Diesel broke its four-week rise, falling 0.7 cents to $2.801 Monday, landing at the same price as Oct. 26
, according to the Department of Energy. Since Oct. 5, trucking's main fuel had gained 22.6 cents, reaching its highest level in almost a year.

This week's average is a close 14.3 cents below the price during the same week last year, when it was at $2.944.

California saw the highest prices of diesel this week, with an average of $2.972, followed by the Central Atlantic and West Coast regions, at $2.926 and $2.909, respectively. In contrast, the Gulf Coast and Lower Atlantic regions saw the lowest averages, at $2.746 and $2.772, respectively.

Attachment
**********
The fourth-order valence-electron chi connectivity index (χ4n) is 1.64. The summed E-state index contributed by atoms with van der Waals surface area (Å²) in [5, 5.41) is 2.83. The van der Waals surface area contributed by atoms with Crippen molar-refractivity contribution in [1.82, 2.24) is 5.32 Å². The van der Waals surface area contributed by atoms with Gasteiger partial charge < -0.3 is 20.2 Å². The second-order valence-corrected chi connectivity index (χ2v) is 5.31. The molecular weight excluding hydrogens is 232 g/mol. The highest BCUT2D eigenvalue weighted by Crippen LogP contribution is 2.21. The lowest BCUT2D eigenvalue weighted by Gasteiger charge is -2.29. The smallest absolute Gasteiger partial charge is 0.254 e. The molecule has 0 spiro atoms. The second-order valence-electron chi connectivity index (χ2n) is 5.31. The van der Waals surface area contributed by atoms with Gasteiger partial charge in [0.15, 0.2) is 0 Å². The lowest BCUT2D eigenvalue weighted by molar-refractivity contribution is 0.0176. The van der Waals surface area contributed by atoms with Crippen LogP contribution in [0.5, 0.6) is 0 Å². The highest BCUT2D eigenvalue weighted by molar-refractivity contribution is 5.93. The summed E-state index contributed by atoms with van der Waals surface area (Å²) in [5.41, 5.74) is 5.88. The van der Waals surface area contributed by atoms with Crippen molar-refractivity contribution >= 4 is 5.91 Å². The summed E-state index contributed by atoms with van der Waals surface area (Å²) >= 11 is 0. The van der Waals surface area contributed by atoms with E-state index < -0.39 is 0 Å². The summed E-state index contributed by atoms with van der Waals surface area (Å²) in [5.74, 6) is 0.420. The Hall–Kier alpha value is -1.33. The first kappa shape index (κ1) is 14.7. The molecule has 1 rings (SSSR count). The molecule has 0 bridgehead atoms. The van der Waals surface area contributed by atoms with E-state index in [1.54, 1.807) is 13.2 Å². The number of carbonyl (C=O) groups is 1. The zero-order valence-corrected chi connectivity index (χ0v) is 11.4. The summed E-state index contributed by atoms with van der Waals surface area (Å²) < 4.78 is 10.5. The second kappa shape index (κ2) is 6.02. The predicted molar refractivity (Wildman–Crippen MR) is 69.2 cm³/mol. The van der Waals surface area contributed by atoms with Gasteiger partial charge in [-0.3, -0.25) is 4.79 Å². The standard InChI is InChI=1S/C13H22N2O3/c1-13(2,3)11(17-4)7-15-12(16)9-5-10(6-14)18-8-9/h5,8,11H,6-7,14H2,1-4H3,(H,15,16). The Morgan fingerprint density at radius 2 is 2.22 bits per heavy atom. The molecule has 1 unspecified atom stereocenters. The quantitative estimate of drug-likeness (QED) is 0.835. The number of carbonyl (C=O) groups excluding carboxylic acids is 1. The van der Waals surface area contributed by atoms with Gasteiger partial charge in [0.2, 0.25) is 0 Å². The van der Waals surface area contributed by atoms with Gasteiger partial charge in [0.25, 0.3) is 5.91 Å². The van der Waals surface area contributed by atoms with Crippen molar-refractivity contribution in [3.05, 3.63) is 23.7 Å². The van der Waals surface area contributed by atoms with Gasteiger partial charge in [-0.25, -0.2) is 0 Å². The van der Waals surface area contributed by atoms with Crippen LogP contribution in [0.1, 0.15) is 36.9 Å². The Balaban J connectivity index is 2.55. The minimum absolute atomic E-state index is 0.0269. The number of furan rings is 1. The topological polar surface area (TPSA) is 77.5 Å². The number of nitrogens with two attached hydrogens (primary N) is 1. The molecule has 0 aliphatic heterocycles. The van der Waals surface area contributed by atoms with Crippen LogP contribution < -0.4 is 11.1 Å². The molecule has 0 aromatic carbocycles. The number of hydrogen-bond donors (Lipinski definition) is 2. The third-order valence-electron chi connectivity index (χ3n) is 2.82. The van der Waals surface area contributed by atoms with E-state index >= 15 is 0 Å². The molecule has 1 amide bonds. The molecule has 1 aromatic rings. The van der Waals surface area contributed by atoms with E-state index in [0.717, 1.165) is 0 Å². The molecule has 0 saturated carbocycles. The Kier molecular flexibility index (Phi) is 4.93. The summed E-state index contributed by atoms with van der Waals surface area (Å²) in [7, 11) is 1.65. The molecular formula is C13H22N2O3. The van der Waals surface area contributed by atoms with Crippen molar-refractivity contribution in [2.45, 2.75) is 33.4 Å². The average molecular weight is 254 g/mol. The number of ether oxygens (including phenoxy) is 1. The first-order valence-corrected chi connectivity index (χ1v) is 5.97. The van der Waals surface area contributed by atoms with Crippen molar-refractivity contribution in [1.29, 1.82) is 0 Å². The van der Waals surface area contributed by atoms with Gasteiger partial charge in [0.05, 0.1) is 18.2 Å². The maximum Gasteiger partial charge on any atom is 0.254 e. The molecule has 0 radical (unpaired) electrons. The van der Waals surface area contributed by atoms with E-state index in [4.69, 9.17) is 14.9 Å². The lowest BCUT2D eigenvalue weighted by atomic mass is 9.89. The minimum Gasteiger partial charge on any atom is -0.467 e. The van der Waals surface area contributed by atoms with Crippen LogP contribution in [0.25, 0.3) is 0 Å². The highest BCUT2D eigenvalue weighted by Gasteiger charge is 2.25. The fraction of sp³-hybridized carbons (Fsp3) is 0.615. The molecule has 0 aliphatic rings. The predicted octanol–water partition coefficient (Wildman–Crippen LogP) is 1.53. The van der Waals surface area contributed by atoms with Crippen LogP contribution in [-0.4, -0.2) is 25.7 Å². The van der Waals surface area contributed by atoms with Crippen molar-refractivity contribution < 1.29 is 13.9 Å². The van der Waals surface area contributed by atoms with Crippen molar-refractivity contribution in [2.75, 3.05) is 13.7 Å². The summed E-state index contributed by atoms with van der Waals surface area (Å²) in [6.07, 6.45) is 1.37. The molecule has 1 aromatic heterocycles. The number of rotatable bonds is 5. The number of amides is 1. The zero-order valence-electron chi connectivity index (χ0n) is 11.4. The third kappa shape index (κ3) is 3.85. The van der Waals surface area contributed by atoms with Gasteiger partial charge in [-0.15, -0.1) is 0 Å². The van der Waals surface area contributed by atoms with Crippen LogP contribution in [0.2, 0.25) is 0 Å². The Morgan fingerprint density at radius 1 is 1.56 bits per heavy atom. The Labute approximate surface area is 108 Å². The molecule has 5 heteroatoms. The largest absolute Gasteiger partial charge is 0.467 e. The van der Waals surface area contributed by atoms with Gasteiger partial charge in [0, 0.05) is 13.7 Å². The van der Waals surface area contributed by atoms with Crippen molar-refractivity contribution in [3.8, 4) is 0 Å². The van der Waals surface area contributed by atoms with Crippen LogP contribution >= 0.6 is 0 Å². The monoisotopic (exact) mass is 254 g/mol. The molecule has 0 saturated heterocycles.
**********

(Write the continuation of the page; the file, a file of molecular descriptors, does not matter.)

Gasoline did not continue its upward trend this week, falling 2.8 cents to a national average of $2.666. The price is 44.2 cents higher than the same week last year.

Crude oil gained 3 percent Monday, landing at $79.73 a barrel on the New York Mercantile Exchange, according to the Wall Street Journal. The publication attributes the gain to dollar weakness, a strong equity market, and the closing of offshore U.S. oil production as a result of Tropical Storm Ida.